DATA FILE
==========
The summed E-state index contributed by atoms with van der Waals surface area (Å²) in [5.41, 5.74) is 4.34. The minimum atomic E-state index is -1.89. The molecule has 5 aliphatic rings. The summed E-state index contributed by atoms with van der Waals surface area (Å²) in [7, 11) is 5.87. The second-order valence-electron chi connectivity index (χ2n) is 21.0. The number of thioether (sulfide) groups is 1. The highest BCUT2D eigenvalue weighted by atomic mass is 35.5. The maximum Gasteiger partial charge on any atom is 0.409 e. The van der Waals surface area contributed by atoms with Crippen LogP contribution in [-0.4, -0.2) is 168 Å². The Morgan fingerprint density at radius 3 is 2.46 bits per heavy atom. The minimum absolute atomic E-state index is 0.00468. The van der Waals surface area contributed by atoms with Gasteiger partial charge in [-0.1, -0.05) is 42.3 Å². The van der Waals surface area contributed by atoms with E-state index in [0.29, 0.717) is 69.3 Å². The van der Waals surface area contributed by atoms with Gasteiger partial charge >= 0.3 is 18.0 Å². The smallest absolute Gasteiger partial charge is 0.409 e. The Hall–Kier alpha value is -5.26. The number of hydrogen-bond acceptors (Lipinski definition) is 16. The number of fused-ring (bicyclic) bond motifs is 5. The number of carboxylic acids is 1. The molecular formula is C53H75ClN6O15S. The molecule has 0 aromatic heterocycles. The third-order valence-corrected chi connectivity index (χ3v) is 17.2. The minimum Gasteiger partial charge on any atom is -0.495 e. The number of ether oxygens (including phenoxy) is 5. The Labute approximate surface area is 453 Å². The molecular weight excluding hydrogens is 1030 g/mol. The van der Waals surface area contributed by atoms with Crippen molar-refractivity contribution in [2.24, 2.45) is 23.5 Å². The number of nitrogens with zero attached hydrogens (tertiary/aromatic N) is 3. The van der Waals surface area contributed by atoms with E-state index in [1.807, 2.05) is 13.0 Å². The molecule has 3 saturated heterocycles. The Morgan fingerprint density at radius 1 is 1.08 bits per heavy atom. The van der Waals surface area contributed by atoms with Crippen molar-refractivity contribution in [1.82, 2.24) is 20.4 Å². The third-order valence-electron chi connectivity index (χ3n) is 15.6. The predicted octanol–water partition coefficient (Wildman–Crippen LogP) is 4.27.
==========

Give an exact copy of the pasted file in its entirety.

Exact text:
The summed E-state index contributed by atoms with van der Waals surface area (Å²) in [5.41, 5.74) is 4.34. The minimum atomic E-state index is -1.89. The molecule has 5 aliphatic rings. The summed E-state index contributed by atoms with van der Waals surface area (Å²) in [7, 11) is 5.87. The second-order valence-electron chi connectivity index (χ2n) is 21.0. The number of thioether (sulfide) groups is 1. The highest BCUT2D eigenvalue weighted by atomic mass is 35.5. The maximum Gasteiger partial charge on any atom is 0.409 e. The van der Waals surface area contributed by atoms with Crippen LogP contribution in [-0.4, -0.2) is 168 Å². The Morgan fingerprint density at radius 3 is 2.46 bits per heavy atom. The minimum absolute atomic E-state index is 0.00468. The van der Waals surface area contributed by atoms with Gasteiger partial charge in [-0.1, -0.05) is 42.3 Å². The van der Waals surface area contributed by atoms with E-state index in [0.29, 0.717) is 69.3 Å². The van der Waals surface area contributed by atoms with Gasteiger partial charge >= 0.3 is 18.0 Å². The smallest absolute Gasteiger partial charge is 0.409 e. The Hall–Kier alpha value is -5.26. The number of hydrogen-bond acceptors (Lipinski definition) is 16. The number of fused-ring (bicyclic) bond motifs is 5. The number of carboxylic acids is 1. The molecular formula is C53H75ClN6O15S. The molecule has 0 aromatic heterocycles. The third-order valence-corrected chi connectivity index (χ3v) is 17.2. The minimum Gasteiger partial charge on any atom is -0.495 e. The number of ether oxygens (including phenoxy) is 5. The Labute approximate surface area is 453 Å². The molecular weight excluding hydrogens is 1030 g/mol. The van der Waals surface area contributed by atoms with Crippen molar-refractivity contribution in [2.24, 2.45) is 23.5 Å². The number of nitrogens with zero attached hydrogens (tertiary/aromatic N) is 3. The van der Waals surface area contributed by atoms with E-state index in [1.807, 2.05) is 13.0 Å². The molecule has 3 saturated heterocycles. The Morgan fingerprint density at radius 1 is 1.08 bits per heavy atom. The van der Waals surface area contributed by atoms with Crippen molar-refractivity contribution in [1.82, 2.24) is 20.4 Å². The third-order valence-electron chi connectivity index (χ3n) is 15.6. The predicted octanol–water partition coefficient (Wildman–Crippen LogP) is 4.27.